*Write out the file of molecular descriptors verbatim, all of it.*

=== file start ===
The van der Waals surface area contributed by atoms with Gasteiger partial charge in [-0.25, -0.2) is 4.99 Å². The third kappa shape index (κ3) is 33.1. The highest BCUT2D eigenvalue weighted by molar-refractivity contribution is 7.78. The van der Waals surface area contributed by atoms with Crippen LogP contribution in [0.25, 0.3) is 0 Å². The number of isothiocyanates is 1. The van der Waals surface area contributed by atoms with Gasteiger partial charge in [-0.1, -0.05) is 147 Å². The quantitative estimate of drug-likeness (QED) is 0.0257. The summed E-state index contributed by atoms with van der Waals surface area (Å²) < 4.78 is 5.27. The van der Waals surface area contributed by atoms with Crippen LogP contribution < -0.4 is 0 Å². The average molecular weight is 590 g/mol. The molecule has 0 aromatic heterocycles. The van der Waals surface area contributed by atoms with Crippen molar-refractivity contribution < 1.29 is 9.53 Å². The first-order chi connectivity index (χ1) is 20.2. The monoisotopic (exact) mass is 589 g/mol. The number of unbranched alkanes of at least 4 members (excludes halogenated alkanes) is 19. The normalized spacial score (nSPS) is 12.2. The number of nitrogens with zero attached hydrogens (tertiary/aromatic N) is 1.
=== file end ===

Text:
The van der Waals surface area contributed by atoms with Gasteiger partial charge in [-0.25, -0.2) is 4.99 Å². The third kappa shape index (κ3) is 33.1. The highest BCUT2D eigenvalue weighted by molar-refractivity contribution is 7.78. The van der Waals surface area contributed by atoms with Crippen LogP contribution in [0.25, 0.3) is 0 Å². The number of isothiocyanates is 1. The van der Waals surface area contributed by atoms with Gasteiger partial charge in [-0.1, -0.05) is 147 Å². The quantitative estimate of drug-likeness (QED) is 0.0257. The summed E-state index contributed by atoms with van der Waals surface area (Å²) < 4.78 is 5.27. The van der Waals surface area contributed by atoms with Crippen LogP contribution < -0.4 is 0 Å². The average molecular weight is 590 g/mol. The molecule has 0 aromatic heterocycles. The van der Waals surface area contributed by atoms with Crippen molar-refractivity contribution < 1.29 is 9.53 Å². The first-order chi connectivity index (χ1) is 20.2. The monoisotopic (exact) mass is 589 g/mol. The number of unbranched alkanes of at least 4 members (excludes halogenated alkanes) is 19. The normalized spacial score (nSPS) is 12.2. The number of nitrogens with zero attached hydrogens (tertiary/aromatic N) is 1.